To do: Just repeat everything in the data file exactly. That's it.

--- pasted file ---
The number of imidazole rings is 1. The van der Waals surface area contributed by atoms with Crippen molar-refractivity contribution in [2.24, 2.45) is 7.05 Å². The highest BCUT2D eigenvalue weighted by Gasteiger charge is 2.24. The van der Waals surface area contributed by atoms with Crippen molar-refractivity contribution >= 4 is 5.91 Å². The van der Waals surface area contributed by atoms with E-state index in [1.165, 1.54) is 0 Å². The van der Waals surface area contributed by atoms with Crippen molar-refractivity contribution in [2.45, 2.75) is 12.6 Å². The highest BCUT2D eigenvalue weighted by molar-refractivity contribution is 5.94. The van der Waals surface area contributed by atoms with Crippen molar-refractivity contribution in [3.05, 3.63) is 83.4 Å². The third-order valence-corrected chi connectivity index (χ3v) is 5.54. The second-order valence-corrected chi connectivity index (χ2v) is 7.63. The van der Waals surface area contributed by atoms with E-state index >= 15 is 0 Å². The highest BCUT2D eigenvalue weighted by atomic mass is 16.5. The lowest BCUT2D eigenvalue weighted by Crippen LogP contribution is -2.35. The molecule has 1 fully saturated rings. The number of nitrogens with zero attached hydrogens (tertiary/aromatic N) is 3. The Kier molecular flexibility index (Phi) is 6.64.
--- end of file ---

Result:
The number of imidazole rings is 1. The van der Waals surface area contributed by atoms with Crippen molar-refractivity contribution in [2.24, 2.45) is 7.05 Å². The highest BCUT2D eigenvalue weighted by Gasteiger charge is 2.24. The van der Waals surface area contributed by atoms with Crippen molar-refractivity contribution >= 4 is 5.91 Å². The van der Waals surface area contributed by atoms with E-state index in [1.165, 1.54) is 0 Å². The van der Waals surface area contributed by atoms with Crippen molar-refractivity contribution in [2.45, 2.75) is 12.6 Å². The highest BCUT2D eigenvalue weighted by molar-refractivity contribution is 5.94. The van der Waals surface area contributed by atoms with Crippen molar-refractivity contribution in [3.05, 3.63) is 83.4 Å². The third-order valence-corrected chi connectivity index (χ3v) is 5.54. The second-order valence-corrected chi connectivity index (χ2v) is 7.63. The van der Waals surface area contributed by atoms with E-state index >= 15 is 0 Å². The highest BCUT2D eigenvalue weighted by atomic mass is 16.5. The lowest BCUT2D eigenvalue weighted by Crippen LogP contribution is -2.35. The molecule has 1 fully saturated rings. The number of nitrogens with zero attached hydrogens (tertiary/aromatic N) is 3. The Kier molecular flexibility index (Phi) is 6.64.